Cook v. JC Penney Co., Inc., 558 F. Supp. 78 (N.D. Iowa 1983)

U.S. District Court for the Northern District of Iowa - 558 F. Supp. 78 (N.D. Iowa 1983)
February 16, 1983

558 F. Supp. 78 (1983)

Bernadine B. COOK and Justein F. Cook, Plaintiffs,
v.
J.C. PENNEY COMPANY, INC., Defendant.
J.C. PENNEY COMPANY, INC., Third-Party Plaintiff,
v.
H-N-W ASSOCIATES, an Iowa Limited Partnership, and Ernest W. Hahn, Inc., Third-Party Defendants.

No. C 82-31.

United States District Court, N.D. Iowa, Cedar Rapids Division.

February 16, 1983.

David F. McGuire, Cedar Rapids, Iowa, for plaintiffs.

Ralph W. Gearhart, Richard S. Fry, James Pickens, Minor Barnes, Cedar Rapids, Iowa, for defendants.

 
ORDER

McMANUS, Chief Judge.

This matter is before the court upon defendant's resisted motions filed January 12, *79 1983 to reconsider the order of remand and to amend. Reconsidered and further leave to amend granted.

On January 7, 1983, this court ordered this case remanded to state court for the reason that the removal petition failed to properly allege the existence of diversity of citizenship. Defendant, J.C. Penney Company, Inc., now asks the court to reconsider its order, and to permit leave to amend the petition for removal.

28 U.S.C. § 1447(d) provides, "An order remanding a case to the state court from which it was removed is not reviewable on appeal or otherwise ..."

In construing the above section, it has been proclaimed that, "[u]nquestionably the statute not only forecloses appellate review [of a remand order], but also bars reconsideration of such an order by the district court." Three J. Farms, Inc. v. Alton Box Board Co., 609 F.2d 112, 115 (4th Cir. 1979), cert. denied, 445 U.S. 911, 100 S. Ct. 1090, 63 L. Ed. 2d 327 (1980). See also, State of Nebraska v. Forbes, 588 F.2d 631, 632 (8th Cir.1978); Milligan v. Milligan, 484 F.2d 446, 447 (8th Cir.1973).

However, the federal court is not completely divested of jurisdiction to reconsider or vacate the order of remand until the order of remand has been entered and a certified copy of the order has been mailed to the clerk of the state court. Federal Deposit Insurance Corp. v. Santiago Plaza, 598 F.2d 634, 636 (1st Cir.1979); In re La Providencia Development Corp. et al., 406 F.2d 251, 252 (1st Cir.1969); Bucy v. Nevada Construction Co., 125 F.2d 213, 217 (9th Cir.1942); Rosenburg v. GWV Travel, Inc., 480 F. Supp. 95, 97 (S.D.N.Y.1979); Yarbrough v. Blake, 212 F. Supp. 133, 147 (W.D. Ark.1962); 1A Moore's Federal Practice ¶ 0.169[2.-1] at 571 (2nd ed. 1982).

Here, the order of remand was entered of record on January 7, 1983. Normally, a certified copy should have been mailed to the clerk of state court on the same date. However, due to a mistake in the federal Clerk of Court's office, as of this date, no such copy has been sent. Thus, this court has not been divested of jurisdiction and may reconsider the order of remand.

Defendant's proposed amendment would cure the fatal allegation of jurisdiction contained in the original petition for removal. However, defendant's petition and proposed amendment filed January 12, 1983 are further defective because they are not verified[1] and because they fail to allege that complete diversity of citizenship existed both at the time of the filing of the action in the state court and at the time of its removal to federal court. Jackson v. Allen, 132 U.S. 27, 34, 10 S. Ct. 9, 33 L. Ed. 249 (1889); Marshall Construction Co. v. M. Berger Co., 533 F. Supp. 793, 794 (W.D.Ark. 1982); William Kalinas Construction Co. v. Vent Control of Kansas City, Inc., 325 F. Supp. 1008, 1009 (W.D.Mo.1970). In light of those defects, the court must now decide whether defendant should be given further leave to amend.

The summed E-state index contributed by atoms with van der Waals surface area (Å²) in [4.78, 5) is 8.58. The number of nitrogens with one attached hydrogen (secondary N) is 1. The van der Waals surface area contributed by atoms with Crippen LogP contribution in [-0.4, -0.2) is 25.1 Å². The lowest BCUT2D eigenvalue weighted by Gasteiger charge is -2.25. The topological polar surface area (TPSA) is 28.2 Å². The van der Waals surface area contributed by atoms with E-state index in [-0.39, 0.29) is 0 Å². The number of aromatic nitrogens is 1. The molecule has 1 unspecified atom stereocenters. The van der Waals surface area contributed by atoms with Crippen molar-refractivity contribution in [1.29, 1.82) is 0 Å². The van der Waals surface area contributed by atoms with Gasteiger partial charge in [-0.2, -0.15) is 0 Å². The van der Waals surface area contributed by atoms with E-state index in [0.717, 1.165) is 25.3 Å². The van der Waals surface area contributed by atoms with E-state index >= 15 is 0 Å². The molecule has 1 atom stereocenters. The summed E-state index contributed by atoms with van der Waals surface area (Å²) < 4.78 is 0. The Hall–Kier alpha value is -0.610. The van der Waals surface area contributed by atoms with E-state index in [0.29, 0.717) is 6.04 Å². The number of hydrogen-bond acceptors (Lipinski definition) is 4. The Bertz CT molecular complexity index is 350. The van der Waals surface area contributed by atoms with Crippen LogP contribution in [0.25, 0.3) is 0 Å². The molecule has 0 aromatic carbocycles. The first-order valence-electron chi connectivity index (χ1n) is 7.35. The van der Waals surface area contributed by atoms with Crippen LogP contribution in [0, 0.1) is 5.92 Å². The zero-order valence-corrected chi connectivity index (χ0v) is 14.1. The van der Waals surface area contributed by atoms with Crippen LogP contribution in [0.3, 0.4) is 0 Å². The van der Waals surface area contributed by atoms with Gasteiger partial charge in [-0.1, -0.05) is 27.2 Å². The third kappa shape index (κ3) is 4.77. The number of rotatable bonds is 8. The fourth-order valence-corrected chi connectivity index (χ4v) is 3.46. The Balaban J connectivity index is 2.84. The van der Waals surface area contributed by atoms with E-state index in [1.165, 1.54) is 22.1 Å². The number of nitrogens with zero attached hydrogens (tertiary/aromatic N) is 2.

This court has adopted a rule of strict construction which prohibits amendment of a petition for removal unless the offer to amend the petition is made within the 30-day period prescribed by statute for filing such petitions. Jennings Clothiers v. United States Fidelity and Guaranty Co., 496 F. Supp. 1254, 1255 (N.D.Ia.1980); see also, Richmond Fredericksburg & Potomac Railroad Co. v. Intermodal Services, Inc., 508 F. Supp. 804 (E.D.Va.1981); Fort v. Ralston Purina Co., 452 F. Supp. 241, 242 (E.D.Tenn. 1978).

Here, the 30-day period for amendment has long passed, however, there exist certain extraordinary and extenuating circumstances which warrant giving the matter further consideration. First, the failure to send a copy of the remand order to the state court has resulted in this court not *80 being divested of jurisdiction. Second, the defects in the petition concern matters of form, not substance. Third, the defects have been raised by the court rather than by counsel. Finally, there has been no showing that any party would be prejudiced and it has not been controverted that this court would have jurisdiction over the claims and the parties but for the defects in the petition. Kentucky Solar Energy Controls, Inc. v. American Borate Co., 497 F. Supp. 555 (D.C.Ky.1980).

Nothing in this opinion should be construed to indicate that the court intends to be lenient in allowing matters to remain in federal court that do not belong there. See, Marshall Construction Co., 533 F. Supp. 793 at 799. However, in light of the liberal rules of notice pleading and due to the peculiar facts of this case, defendant will be granted leave to amend its petition for removal. F.R.C.P. 15(a); 28 U.S.C. § 1653.

It is therefore

ORDERED

Remanded unless defendant, by not later than Monday, February 28, 1983, amends its petition for removal to cure the defects therein.

NOTES

[1] 28 U.S.C. § 1446 specifies in part:

§ 1446. Procedure for removal

(a) A defendant or defendants desiring to remove any civil action or criminal prosecution from a State court shall file in the district court of the United States ... a verified petition containing a short and plain statement of the facts which entitle him or them to removal ....